Grand Rapids Ballet’s ‘A Midsummer Night’s Dream’ Celebrates the Magic of Dance
By Adrienne Warber
Two things come to mind when thinking of Grand Rapids Ballet – magic and joy. That is exactly what the company captured in their performance of “A Midsummer Night’s Dream.” The show closed Grand Rapids Ballet’s 2021-22 Season last weekend and was a fitting celebration of the company’s 50th anniversary. The ballet company also performed “Serenade” with “A Midsummer Night’s Dream” in the production. “A Midsummer Night’s Dream” and “Serenade” showcased the company’s exceptional talent and the beauty of dance. The company held 8 performances of “A Midsummer Night’s Dream from April 22-24 and April 29-May 1.
‘Serenade’ Ushers in the Romance of ‘A Midsummer Night’s Dream’
Grand Rapids Ballet presented both George Balanchine’s “Serenade” and Christopher Stowell’s “A Midsummer Night’s Dream” for the 2021-22 Season closing show. The choice of Balanchine’s “Serenade” set the magical tone for both pieces. Balanchine originally created the beloved piece of ballet history as a teaching tool for his dancers to work on classical ballet technique. It features some moves that are technically difficult and create beautiful variations. Ballet companies have since performed the iconic choreography as both a tribute to Balanchine’s genius and a way of polishing their technique.
When asked about Grand Rapids Ballet’s decision to perform “Serenade” this season, Grand Rapids Ballet Artistic Director James Sofranko commented on the special qualities of Balanchine’s famous work. “Serenade is a gift to the world that Balanchine made. It has so much beauty in it, and it flows so spontaneously and naturally…He (Balanchine) created it for his students to help them work on their technique, positions, and steps. There is a lot of hard classical ballet steps in there, but there is also a lot of new genius. The timeless quality has a connection to the old world traditions of ballet and also a freshness of spirit…It runs the full gambit of emotions to a poignant ending. Yet it is an abstract ballet. There is no story…But you can’t help but feel emotional with the Tchaikovsky music as they pull you into their world…It is a classic that I want to keep alive, not just for future generations to watch, but for dancers to perform as well,” said Sofranko.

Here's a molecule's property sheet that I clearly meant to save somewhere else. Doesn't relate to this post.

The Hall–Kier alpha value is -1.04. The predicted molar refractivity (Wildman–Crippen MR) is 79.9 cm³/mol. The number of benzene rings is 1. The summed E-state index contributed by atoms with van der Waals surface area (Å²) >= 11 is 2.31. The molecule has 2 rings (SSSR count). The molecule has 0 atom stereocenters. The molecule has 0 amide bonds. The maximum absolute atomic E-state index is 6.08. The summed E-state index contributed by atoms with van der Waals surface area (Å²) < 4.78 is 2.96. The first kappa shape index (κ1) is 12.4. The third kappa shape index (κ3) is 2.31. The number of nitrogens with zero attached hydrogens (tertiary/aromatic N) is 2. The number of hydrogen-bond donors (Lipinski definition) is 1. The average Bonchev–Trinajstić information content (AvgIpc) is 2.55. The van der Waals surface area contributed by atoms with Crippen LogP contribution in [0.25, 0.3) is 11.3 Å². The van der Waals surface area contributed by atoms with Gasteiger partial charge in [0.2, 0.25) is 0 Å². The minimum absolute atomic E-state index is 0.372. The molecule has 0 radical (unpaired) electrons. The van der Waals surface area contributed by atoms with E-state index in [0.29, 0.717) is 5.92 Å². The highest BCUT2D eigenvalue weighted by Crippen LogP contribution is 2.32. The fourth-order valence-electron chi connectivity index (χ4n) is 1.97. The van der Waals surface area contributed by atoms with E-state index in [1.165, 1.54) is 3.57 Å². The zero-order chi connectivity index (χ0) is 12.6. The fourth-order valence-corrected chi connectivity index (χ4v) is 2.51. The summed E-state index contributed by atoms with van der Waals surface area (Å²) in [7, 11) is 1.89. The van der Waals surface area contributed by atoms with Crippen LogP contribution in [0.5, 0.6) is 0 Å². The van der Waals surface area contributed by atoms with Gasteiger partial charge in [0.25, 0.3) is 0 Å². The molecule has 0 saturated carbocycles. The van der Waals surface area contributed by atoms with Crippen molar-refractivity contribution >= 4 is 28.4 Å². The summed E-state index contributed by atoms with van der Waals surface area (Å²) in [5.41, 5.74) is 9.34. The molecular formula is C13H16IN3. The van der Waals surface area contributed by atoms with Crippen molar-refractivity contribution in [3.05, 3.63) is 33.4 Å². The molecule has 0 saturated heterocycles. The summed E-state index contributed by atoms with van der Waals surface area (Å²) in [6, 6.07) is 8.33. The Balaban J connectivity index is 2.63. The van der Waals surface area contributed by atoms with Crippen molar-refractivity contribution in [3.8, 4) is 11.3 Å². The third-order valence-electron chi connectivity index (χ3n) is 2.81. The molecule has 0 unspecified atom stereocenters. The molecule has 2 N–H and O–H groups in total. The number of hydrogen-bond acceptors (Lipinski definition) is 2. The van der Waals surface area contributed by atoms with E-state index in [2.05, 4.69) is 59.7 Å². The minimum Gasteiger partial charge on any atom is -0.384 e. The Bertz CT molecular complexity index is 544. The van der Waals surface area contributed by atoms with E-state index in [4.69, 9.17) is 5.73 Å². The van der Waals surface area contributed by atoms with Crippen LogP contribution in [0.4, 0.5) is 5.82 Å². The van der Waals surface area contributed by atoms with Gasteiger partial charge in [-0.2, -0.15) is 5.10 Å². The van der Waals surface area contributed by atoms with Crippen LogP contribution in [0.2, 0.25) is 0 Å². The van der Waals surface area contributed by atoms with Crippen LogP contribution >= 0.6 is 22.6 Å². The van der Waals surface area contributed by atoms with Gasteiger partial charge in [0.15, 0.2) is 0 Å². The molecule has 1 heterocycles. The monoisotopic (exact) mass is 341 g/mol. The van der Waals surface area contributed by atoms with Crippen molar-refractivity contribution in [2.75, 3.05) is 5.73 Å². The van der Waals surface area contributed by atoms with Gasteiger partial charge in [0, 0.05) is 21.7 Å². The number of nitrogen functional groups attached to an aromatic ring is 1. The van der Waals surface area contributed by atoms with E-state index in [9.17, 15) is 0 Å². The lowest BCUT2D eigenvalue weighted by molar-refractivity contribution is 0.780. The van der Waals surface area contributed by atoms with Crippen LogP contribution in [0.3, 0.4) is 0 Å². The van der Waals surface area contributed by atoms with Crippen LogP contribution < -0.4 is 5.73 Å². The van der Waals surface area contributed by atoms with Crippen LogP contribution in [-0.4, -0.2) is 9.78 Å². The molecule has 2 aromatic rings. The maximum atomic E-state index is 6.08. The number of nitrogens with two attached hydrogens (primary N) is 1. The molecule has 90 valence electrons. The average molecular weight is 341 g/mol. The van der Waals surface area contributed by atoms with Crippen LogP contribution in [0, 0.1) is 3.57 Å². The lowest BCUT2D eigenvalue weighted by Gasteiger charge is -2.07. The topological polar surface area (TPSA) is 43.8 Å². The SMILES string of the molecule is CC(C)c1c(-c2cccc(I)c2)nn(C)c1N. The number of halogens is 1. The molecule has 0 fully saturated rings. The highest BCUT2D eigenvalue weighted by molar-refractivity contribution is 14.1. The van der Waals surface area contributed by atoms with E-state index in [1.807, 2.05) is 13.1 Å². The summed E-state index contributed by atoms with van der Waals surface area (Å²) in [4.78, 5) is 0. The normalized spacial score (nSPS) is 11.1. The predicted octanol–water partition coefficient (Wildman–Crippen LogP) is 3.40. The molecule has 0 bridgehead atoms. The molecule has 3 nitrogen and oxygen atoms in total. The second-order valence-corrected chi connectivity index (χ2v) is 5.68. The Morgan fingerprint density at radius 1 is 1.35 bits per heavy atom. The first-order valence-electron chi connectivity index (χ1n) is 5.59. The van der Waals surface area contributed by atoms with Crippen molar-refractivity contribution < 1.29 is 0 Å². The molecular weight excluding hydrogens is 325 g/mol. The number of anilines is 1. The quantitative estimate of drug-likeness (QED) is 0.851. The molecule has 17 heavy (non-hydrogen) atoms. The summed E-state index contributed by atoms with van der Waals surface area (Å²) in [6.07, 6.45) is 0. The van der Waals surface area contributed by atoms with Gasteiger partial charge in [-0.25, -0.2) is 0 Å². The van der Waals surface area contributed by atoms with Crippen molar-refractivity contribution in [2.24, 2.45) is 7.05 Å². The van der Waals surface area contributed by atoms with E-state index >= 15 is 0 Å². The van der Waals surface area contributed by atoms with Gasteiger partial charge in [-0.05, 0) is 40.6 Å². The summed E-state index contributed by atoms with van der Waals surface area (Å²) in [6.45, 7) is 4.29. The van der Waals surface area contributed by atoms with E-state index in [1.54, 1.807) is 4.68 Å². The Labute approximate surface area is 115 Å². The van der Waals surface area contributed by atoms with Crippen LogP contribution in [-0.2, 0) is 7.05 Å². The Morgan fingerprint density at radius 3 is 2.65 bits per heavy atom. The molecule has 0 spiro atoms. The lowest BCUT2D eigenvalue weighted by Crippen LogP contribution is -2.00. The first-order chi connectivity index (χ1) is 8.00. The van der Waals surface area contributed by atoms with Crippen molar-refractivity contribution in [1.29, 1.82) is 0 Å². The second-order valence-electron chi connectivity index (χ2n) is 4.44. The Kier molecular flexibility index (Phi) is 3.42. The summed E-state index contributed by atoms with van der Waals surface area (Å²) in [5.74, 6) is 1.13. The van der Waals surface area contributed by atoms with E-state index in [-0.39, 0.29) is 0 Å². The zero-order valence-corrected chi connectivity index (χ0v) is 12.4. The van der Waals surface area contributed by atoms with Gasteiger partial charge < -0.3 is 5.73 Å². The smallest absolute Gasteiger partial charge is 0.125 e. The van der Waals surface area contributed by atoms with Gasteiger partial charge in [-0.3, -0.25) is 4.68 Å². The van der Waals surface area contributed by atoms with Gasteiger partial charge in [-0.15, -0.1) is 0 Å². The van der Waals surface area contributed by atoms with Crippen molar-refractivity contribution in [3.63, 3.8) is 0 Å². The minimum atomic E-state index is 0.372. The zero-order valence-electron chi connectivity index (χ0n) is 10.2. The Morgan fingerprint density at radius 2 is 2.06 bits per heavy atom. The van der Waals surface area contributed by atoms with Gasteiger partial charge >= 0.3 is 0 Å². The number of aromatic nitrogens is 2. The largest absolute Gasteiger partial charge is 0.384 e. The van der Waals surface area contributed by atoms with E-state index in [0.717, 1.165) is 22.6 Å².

It was a special treat to experience Grand Rapids Ballet’s performance of “Serenade” on opening night, April 22. The 26 dancers captured the grace and athleticism of Balanchine technique. The piece highlighted ballet movements in a way that showed the precision of the technique and how well-executed movement creates works of art. The dancers all did an excellent job in the work, showing high artistry in their technique. It was quite beautiful to watch, and many people in the audience could be heard commenting on the beauty of their work after the performance. The audience gave the “Serenade” cast a standing ovation. It set the tone for the evening. The pairing of “Serenade” with “A Midsummer Night’s Dream” created an exquisite production of some of the finest classical ballet around.
Christopher Stowell’s ‘A Midsummer Night’s Dream’ Choreography
Grand Rapids Ballet performed the version of “A Midsummer Night’s Dream” that was choreographed by Christopher Stowell when he was artistic director of Oregon Ballet Theatre. In 2011, Oregon Ballet Theatre presented the world premiere of Stowell’s “Midsummer Night’s Dream.” Grand Rapids Ballet is the second company to perform Stowell’s version of “A Midsummer Night’s Dream.”